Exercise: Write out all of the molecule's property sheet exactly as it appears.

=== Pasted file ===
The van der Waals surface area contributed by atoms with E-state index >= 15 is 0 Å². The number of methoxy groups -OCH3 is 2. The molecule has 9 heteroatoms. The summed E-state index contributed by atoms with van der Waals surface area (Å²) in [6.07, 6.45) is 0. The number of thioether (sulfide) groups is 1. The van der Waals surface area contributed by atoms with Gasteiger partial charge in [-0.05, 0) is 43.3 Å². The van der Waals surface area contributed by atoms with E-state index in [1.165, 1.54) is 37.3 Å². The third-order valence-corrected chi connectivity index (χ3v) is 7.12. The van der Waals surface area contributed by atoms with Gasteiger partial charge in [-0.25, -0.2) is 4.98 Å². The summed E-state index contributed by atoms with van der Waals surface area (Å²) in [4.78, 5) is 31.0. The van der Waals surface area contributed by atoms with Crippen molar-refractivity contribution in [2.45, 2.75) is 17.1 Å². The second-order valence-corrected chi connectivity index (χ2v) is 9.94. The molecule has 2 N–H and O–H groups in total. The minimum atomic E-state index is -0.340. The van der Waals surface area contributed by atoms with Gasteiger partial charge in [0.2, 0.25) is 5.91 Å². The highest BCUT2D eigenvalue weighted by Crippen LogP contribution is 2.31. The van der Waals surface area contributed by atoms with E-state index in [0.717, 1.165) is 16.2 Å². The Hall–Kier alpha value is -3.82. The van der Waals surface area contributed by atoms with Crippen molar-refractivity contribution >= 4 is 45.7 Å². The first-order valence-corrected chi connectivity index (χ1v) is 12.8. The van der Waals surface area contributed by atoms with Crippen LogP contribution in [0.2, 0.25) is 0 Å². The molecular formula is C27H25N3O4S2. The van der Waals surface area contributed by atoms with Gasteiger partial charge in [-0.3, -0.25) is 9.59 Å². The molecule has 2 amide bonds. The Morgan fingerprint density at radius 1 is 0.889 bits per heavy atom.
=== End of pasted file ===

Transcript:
The van der Waals surface area contributed by atoms with E-state index >= 15 is 0 Å². The number of methoxy groups -OCH3 is 2. The molecule has 9 heteroatoms. The summed E-state index contributed by atoms with van der Waals surface area (Å²) in [6.07, 6.45) is 0. The number of thioether (sulfide) groups is 1. The van der Waals surface area contributed by atoms with Gasteiger partial charge in [-0.05, 0) is 43.3 Å². The van der Waals surface area contributed by atoms with E-state index in [1.165, 1.54) is 37.3 Å². The third-order valence-corrected chi connectivity index (χ3v) is 7.12. The van der Waals surface area contributed by atoms with Gasteiger partial charge in [-0.25, -0.2) is 4.98 Å². The summed E-state index contributed by atoms with van der Waals surface area (Å²) in [4.78, 5) is 31.0. The van der Waals surface area contributed by atoms with Crippen molar-refractivity contribution in [2.45, 2.75) is 17.1 Å². The second-order valence-corrected chi connectivity index (χ2v) is 9.94. The molecule has 2 N–H and O–H groups in total. The minimum atomic E-state index is -0.340. The van der Waals surface area contributed by atoms with Gasteiger partial charge in [0.2, 0.25) is 5.91 Å². The highest BCUT2D eigenvalue weighted by Crippen LogP contribution is 2.31. The van der Waals surface area contributed by atoms with E-state index in [0.717, 1.165) is 16.2 Å². The Hall–Kier alpha value is -3.82. The van der Waals surface area contributed by atoms with Crippen molar-refractivity contribution >= 4 is 45.7 Å². The first-order valence-corrected chi connectivity index (χ1v) is 12.8. The van der Waals surface area contributed by atoms with Crippen LogP contribution in [0.2, 0.25) is 0 Å². The molecular formula is C27H25N3O4S2. The van der Waals surface area contributed by atoms with Gasteiger partial charge in [-0.3, -0.25) is 9.59 Å². The molecule has 2 amide bonds. The Morgan fingerprint density at radius 1 is 0.889 bits per heavy atom.